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Credit Insights

After Shallow Sell-Off, Corporate Credit Spreads Stabilize

Spreads stabilize.

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Credit spreads in the corporate bond market stabilized last week after a brief sell-off the prior week pushed spreads higher. The average spread of the Morningstar Corporate Bond Index (our proxy for the investment-grade bond market) tightened 2 basis points to +113, and the average credit spread of the BankAmerica Merrill Lynch High Yield Master Index tightened 2 basis points to +398.

While activity in the corporate bond markets typically experiences a seasonal slowdown in August, as many investors and investment bankers are on vacation, the new-issue market remained active last week. As evidence, even though issuers typically shy away from the new-issue market in August, (AMZN) (A, stable) issued a $16 billion, seven-part transaction with maturities ranging from three to 40 years. Proceeds from the new senior notes will be used as part of its planned financing to complete its acquisition of  Whole Foods (WFM). Amazon’s A rating reflects ongoing improvement in its competitive position as evidenced by a multiyear expansion in EBITDA margins and return on investment, along with the maintenance of moderate leverage and excellent liquidity. While MCR believes the transaction will have a negligible impact on Amazon’s credit risk, the acquisition marks an important milestone in Amazon’s grocery business. While Amazon’s current grocery offering is largely limited to online shopping, it is testing a fully automated grocery store near its headquarters. MCR anticipates that Whole Foods’ 460 stores in the United States, Canada, and the United Kingdom will be integrated with AmazonFresh, providing online delivery as well as a location for customer pickup.

Earlier this month,  British American Tobacco (BATS) (BBB, stable) decided to issue $17.25 billion worth of bonds to fund its acquisition of Reynolds Tobacco. This transaction is the second-largest corporate bond deal issued this year, surpassed only by  AT&T’s (T) (BBB/UR-) $22.5 billion transaction, which itself was the third-largest corporate bond deal in history. The proceeds from the AT&T transaction will be used as the final installment for the permanent financing of its pending acquisition of  Time Warner (TWX) (rating: BBB+/UR-). In addition,  McCormick & Co Inc (MKC) (A+/UR-) had issued $2.5 billion of new bonds two weeks ago to finance its acquisition of Reckitt Benckiser's food division. 

With the largest of the transactions expected to fund mergers and acquisitions out of the way, the remainder of August should be relatively quiet. Second-quarter earnings reports have wound down and, except for some additional pressure in the retail sector, have been generally in line with the usual amount of hits and misses. Thus far, our corporate credit analyst team has not discerned any significant change to their sector outlooks. From a macroeconomic perspective, economic metrics remain strong, and the GDPNow forecast published by the Federal Reserve Bank of Atlanta for third-quarter GDP growth has risen to 3.8%. However, the Federal Reserve’s annual economic policy symposium held in Jackson Hole, Wyoming, is this week. The conference will be closely watched, as Federal Reserve Chair Janet Yellen is scheduled to speak on Aug. 25 at 10 a.m. Eastern Standard Time. As part of her speech, which is expected to address financial stability, she may also provide additional information on the Fed’s view toward its balance sheet normalization plans. In addition, European Central Bank President Mario Draghi is scheduled to attend the symposium. Any comments from Draghi will be closely scrutinized in case he alludes to any changes to the timing and composition of the ECB’s quantitative easing program.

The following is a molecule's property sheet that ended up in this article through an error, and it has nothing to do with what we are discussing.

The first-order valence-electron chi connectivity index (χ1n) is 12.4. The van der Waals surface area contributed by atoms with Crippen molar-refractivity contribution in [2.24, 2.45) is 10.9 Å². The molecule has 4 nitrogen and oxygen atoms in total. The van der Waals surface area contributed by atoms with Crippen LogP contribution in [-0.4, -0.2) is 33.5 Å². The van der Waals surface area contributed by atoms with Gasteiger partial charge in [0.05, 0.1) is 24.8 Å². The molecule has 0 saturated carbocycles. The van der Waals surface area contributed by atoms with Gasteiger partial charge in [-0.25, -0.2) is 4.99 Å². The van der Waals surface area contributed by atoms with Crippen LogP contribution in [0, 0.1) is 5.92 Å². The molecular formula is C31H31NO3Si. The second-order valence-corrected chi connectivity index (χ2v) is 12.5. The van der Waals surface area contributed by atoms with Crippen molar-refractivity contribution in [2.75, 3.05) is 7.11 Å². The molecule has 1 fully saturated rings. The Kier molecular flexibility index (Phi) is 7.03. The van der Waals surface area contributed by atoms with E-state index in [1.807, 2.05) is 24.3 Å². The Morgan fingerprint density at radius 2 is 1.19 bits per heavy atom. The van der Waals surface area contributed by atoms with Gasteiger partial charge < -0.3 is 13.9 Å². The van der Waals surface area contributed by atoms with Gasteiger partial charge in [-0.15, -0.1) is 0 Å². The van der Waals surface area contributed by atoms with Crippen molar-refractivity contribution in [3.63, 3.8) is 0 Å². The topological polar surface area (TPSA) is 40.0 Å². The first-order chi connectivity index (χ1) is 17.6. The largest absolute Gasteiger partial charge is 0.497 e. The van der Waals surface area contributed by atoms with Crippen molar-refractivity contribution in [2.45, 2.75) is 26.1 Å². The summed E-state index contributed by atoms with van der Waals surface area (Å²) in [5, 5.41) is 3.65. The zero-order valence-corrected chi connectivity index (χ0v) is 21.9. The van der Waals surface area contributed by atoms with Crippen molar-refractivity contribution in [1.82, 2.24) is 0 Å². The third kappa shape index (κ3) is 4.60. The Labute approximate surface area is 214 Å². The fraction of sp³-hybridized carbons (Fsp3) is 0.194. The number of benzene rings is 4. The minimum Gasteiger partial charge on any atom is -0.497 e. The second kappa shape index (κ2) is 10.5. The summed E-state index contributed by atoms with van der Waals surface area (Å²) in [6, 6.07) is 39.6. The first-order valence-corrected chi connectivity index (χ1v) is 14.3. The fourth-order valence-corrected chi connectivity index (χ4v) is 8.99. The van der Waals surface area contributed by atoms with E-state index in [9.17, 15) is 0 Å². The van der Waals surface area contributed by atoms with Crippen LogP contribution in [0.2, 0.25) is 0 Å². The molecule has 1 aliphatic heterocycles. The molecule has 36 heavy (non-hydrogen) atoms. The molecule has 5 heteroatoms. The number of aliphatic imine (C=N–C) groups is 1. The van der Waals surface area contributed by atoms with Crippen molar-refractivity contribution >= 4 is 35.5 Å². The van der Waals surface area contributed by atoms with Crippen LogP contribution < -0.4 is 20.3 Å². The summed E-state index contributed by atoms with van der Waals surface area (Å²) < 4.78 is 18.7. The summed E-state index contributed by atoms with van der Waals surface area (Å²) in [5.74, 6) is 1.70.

While the Fed did not make any changes to its monetary policy at its July meeting, its recently released minutes revealed that it remains concerned about a potential resurgence in inflation and that it has not changed its expectation for the economy to expand at a consistent rate. Assuming there aren’t any significant negative catalysts before the next Fed meeting, the market is expecting that the Fed will begin its balance sheet normalization program in September. To start winding down the size of its balance sheet, the Fed will begin to gradually reduce the amount of interest income and principal repayments it reinvests by $10 billion per month. Once the reduction program begins, the Fed will then increase the amount of reduction by $10 billion per month until it reaches a cap of $50 billion per month. The Fed will then let $50 billion per month roll off its balance sheet until it decides that it is no longer holding more securities than necessary to implement its monetary policy.

Through the week ended Wednesday, Aug. 16, investors pulled $2.3 billion of assets out of the high-yield market. Among the open-end funds, investors withdrew $1.0 billion of funds, and across the high-yield exchange-traded funds, there was $1.3 billion of net units redeemed.




  - source: Morningstar Analysts

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David Sekera does not own (actual or beneficial) shares in any of the securities mentioned above. Find out about Morningstar’s editorial policies.